The name "Randolph Silliman Bourne" probably means nothing to you.  But it should.  The name belongs to the man, who is pictured on the left. Although he died in 1918, he remains one of the most sinister figures in the history of American culture.  He is a villain.

A little background first.  Horace Kallen was an American Jewish philosopher, and also the father of multiculturalism in this country.  He wrote a seminal article, which was published in The Nation in February 1915, entitled "Democracy Versus the Melting Pot." In this article, he extolled cultural pluralism and envisioned America as a "democracy of nationalities, cooperating voluntarily and autonomously through common institutions in the enterprise of self-realization through the perfection of men according to their kind."  He trumpeted the idea of various cultures of people living beside each other, bound not by blood, language, religion, or tradition, but only by institutions. The idea was a radical one, which sounded the death knell for America's Anglo-Protestant culture, "whose voice and spirit were New England," and which culture he believed was "gone beyond recall" and had "passed from a life into a memory."

Walter Lippmann, a New York Jewish intellectual, and the founding editor of the New Republic, shared Kallen's vision.  He harshly criticized traditional American culture as that of a "nation of villagers," and aggressively opposed Thomas Jefferson's vision of America as a "Yeoman Republic," or as a people close to the soil and to God.

Now enters Bourne, who enthusiastically acknowledged the influence upon him of his above-named Jewish peers.  His trail-blazing article, "Trans-National America," was published in the Atlantic Monthly in July 1916.  In this piece, he advocated the elimination of America's Anglo-Saxon character:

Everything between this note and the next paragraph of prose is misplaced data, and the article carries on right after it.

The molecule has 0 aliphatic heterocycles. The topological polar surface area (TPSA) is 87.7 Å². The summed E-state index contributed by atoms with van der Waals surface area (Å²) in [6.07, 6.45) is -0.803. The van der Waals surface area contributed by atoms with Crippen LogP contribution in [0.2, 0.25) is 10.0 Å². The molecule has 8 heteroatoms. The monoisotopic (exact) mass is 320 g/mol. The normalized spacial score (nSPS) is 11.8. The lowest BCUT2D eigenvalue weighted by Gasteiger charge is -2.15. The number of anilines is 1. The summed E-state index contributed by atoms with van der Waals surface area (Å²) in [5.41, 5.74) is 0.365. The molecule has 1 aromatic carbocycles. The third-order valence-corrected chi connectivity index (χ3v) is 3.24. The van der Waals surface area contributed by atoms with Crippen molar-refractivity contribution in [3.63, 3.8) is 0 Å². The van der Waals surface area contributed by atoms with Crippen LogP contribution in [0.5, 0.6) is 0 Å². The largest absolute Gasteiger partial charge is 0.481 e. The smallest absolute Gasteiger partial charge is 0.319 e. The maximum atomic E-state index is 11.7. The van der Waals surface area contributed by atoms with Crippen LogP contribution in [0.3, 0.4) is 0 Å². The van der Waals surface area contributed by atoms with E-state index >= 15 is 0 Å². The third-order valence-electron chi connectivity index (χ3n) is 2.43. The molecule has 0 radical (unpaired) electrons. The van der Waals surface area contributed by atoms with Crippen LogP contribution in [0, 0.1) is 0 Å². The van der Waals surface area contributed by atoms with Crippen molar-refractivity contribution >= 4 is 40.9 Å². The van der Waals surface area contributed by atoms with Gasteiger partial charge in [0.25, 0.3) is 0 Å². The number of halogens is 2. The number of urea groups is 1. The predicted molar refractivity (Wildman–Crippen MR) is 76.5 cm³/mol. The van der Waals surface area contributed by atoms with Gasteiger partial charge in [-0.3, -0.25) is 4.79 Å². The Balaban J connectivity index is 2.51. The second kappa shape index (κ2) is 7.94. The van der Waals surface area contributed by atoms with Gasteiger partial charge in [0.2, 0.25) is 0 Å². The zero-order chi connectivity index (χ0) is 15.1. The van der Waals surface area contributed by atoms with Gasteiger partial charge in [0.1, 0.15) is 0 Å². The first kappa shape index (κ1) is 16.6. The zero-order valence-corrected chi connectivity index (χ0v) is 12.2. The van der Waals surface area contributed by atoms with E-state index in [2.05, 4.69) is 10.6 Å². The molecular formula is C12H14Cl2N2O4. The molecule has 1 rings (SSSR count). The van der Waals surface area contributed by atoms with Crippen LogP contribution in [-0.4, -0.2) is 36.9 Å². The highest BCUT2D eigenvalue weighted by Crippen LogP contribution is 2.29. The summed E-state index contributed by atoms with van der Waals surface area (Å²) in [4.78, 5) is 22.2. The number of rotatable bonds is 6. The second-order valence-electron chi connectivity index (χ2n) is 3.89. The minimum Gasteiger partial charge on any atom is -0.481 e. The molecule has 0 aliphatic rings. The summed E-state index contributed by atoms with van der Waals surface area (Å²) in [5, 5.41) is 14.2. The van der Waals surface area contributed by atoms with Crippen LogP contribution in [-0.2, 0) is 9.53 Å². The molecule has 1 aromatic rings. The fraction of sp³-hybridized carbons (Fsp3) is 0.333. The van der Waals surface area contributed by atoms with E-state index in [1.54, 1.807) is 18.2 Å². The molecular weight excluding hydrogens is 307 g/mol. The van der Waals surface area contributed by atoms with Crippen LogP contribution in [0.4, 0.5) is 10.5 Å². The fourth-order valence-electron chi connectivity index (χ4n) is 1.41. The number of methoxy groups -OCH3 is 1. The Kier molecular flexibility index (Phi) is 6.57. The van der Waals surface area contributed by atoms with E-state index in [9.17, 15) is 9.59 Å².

"The Anglo-Saxon element is guilty of what every dominant race is guilty of in every European country:  the imposition of its own culture upon the minority peoples.  The fact that this imposition has been so mild and, indeed, semiconscious does not alter its quality.  And the war [World War I] has brought out just the degree to which that purpose of 'Americanizing,' that is, 'Anglo-Saxonizing,' the immigrant failed."

Notice Bourne's assumptions.  America does not have the moral right to exalt a common culture and to insist upon the assimilation of immigrants to it. That, for Bourne, is an horrendous "imposition," worthy of nothing but condemnation.

He further believed that the Great Wave of immigration had been positive and had helped to make America the first "international nation" and a "cosmopolitan federation for national colonies."  To this extent he had admirably toed the mark set by Kallen.  But his obeisance would stop there, and his thought would take its own destructive turn.  He excluded the Anglo-Saxon from his "federation of nationalities."  That's right.  Anglo-Saxons were not, in his vision for America, to be honored as "another" ethnicity, but were implored instead to  sacrifice their character in order to become "cosmopolitan."  You may wonder what this meant.  It meant that white Europeans should forfeit their culture, while other ethnic groups were free to adhere proudly to theirs.  Listen to the man's words to Anglo-Saxons: